Ghost Recon Breakpoint Hands On 1

If Ghost Recon: Wildlands was the starter, then its sequel feels like the dinners you've been eating for the past week rolled up into one gigantic main course. Seriously, Ghost Recon: Breakpoint is huge. We've poured a handful of hours into this past weekend's beta and come away impressed thanks to what appears to be a much more fleshed out open world, customisation up the wazoo, and intricate gunplay. It has turned us initial non-believers into an interested party that'll be there day one come the game's launch on 4th October, although we can't shake the feeling that what's on offer might almost be a little too much.

After crash landing on the island of Auroa, what we assume is the game's set of introductory missions paints the picture of a business empire gone wrong. Jon Bernthal and his army of Wolves are working together with Skel on undercover projects and doing their best to stop anyone from leaving the island. It's all fairly standard for a military shooter from the outset - regroup with your squad, make contact with the locals, and start to forge out some ground to work with - but it's the more we progressed that we started to realise that Breakpoint almost seems to be a completely different beast when compared to Ghost Recon: Wildlands.

You'll quickly reach the main hub area, a gigantic cavern filled with real-life players all going about their own missions, quests, and tasks. It feels like Ubisoft's take on Destiny's Tower space - a place to interact with others, group up, and take on bounties. It's here where the series appears to deviate from what it's known for and presents itself as almost a blend between the looter shooter trappings of Destiny 2 and the realistic, gritty nature of The Division 2. It's an intriguing concept that we're most definitely on board for.

Ghost Recon Breakpoint Hands On 2

When you're actually out in the field, there's a whole army of trained mercenaries on your tail. When the game's marketing pitches you as the hunted, it actually means it. Planes fly overhead and track your position from above, calling in reinforcements when available. Bases are heavily guarded, health is at a premium, and ambushes on the road between landmarks are aplenty. But on the other hand, gunplay feels weighty, accurate, and brutal to make sure every kill you make on your path to success a satisfying one. There might be a whole squad of trained killers closing in on your position, but at points we were the ones sending out the invitations. Lining up a shot, pulling the trigger, and the sound of bullets on skulls feels good - something we never tired of throughout our time with the beta.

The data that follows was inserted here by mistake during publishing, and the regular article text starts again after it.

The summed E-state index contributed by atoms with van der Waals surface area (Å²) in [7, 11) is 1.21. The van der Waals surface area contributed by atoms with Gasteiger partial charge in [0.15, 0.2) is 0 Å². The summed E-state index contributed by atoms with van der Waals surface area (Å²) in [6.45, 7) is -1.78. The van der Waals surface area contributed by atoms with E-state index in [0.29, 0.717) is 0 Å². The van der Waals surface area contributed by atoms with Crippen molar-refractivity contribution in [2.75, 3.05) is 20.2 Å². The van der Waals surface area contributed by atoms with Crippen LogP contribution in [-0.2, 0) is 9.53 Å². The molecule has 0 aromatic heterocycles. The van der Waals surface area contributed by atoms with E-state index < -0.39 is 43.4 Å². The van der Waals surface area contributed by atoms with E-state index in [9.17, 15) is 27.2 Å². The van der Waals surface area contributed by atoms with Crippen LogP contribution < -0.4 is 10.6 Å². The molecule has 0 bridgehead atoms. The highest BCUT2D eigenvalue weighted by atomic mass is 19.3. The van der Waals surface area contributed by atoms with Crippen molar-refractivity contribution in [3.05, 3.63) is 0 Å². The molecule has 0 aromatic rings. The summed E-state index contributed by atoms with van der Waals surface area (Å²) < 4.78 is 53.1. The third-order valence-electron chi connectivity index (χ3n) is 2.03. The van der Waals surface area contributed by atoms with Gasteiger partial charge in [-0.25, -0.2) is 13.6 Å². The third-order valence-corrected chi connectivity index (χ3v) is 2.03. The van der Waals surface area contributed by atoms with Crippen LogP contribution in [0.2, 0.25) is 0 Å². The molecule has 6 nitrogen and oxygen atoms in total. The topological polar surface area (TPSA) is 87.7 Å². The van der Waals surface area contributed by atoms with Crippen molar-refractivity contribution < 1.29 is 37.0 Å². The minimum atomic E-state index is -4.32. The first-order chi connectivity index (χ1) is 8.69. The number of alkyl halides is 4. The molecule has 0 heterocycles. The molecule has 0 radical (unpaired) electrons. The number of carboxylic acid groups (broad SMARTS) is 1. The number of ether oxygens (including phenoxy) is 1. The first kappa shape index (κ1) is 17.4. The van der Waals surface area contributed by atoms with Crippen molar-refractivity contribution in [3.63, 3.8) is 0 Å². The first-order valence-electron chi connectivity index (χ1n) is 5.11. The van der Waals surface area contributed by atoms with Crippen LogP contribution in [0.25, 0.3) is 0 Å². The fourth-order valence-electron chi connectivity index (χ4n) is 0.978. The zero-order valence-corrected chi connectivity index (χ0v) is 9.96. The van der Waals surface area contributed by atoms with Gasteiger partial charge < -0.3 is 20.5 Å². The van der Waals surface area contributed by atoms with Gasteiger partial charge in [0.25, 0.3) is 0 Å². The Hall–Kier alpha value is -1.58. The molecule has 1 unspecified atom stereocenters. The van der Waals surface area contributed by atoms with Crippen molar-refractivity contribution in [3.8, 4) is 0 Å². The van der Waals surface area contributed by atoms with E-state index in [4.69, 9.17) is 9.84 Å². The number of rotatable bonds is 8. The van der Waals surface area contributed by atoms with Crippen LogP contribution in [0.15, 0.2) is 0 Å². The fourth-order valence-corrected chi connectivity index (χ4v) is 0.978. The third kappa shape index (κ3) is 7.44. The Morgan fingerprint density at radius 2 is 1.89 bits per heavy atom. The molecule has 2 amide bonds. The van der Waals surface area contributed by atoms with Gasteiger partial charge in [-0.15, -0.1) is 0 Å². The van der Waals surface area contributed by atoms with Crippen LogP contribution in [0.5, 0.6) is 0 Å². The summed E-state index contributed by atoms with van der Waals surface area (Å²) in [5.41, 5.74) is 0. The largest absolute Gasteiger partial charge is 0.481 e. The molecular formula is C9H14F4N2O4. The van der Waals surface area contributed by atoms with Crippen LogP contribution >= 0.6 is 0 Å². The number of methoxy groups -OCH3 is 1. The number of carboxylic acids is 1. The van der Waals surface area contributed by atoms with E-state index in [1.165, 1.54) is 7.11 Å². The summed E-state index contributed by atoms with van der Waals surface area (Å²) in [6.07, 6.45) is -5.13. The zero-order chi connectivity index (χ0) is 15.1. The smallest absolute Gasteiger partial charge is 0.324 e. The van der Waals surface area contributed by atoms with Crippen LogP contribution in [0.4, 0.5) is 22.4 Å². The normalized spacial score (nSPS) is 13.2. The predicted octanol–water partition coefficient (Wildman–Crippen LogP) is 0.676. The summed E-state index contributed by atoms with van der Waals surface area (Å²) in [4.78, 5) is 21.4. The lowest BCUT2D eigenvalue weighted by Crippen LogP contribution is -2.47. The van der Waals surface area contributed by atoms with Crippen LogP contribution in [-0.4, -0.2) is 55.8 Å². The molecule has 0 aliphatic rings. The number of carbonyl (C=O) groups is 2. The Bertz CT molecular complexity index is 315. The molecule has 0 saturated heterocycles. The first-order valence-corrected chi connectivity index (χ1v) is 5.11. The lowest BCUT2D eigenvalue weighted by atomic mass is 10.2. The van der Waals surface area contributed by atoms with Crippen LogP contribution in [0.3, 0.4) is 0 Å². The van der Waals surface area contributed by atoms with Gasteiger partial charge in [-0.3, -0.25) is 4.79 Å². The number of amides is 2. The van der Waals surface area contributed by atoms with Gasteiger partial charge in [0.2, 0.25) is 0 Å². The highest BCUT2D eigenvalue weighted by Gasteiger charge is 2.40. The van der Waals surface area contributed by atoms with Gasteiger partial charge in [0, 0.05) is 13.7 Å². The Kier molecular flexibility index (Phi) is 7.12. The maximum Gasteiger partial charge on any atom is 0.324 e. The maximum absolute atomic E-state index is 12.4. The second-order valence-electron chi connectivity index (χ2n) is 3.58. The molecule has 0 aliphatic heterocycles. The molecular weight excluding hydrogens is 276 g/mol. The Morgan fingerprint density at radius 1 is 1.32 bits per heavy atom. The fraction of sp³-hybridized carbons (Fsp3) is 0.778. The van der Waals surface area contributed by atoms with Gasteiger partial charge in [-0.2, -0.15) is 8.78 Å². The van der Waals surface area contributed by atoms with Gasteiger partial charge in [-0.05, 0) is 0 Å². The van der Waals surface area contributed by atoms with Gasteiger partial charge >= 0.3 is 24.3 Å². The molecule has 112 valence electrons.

There's a throughline to all of this, though, and it's to do with just how much content Ghost Recon: Breakpoint looks to be packing. A mammoth amount of customisation allows you to personalise each and every weapon you acquire with numerous attachments, while cosmetic options receive their very own tab on the game's menu screen. You can go back and edit your avatar with tattoos, clothing, and different skins, while loot found out in the jungle can change your character's look completely.

Ghost Recon Breakpoint Hands On 3

However, it's the sheer amount of mission types on offer that had us taken aback. There are the typical main missions that revolve around the narrative, side quests which have you helping the locals, Faction missions which supposedly rotate daily, a full PvP Ghost War, and tasks that seem to emulate Destiny's exotic weapon quests with missions that specifically reward certain rarities of guns. Hell, there are even assignments for specific attachments and an insurmountable amount of question marks to uncover and complete across Auroa's map. Add to the fact that raids will be added to the game post-launch, and Ghost Recon: Breakpoint seems like kind of a lot.

Ubisoft's latest open-world behemoth appears to build upon the successes of Wildlands with an even better map to play about in along with better customisation, even more branching skill trees and all-new classes, and what looks to be a much more dynamic setting. Its always-online commitment did bring about some teething issues, but let's hope those are ironed out before release. If Ghost Recon: Breakpoint plays its cards right when it's time to put up or shut up, this could be a surprisingly captivating alternative for those burnt out on the latest looter shooter.

Did you get the chance to sample Ghost Recon: Breakpoint's beta this past weekend? What did you make of it? Make it off the island in the comments below.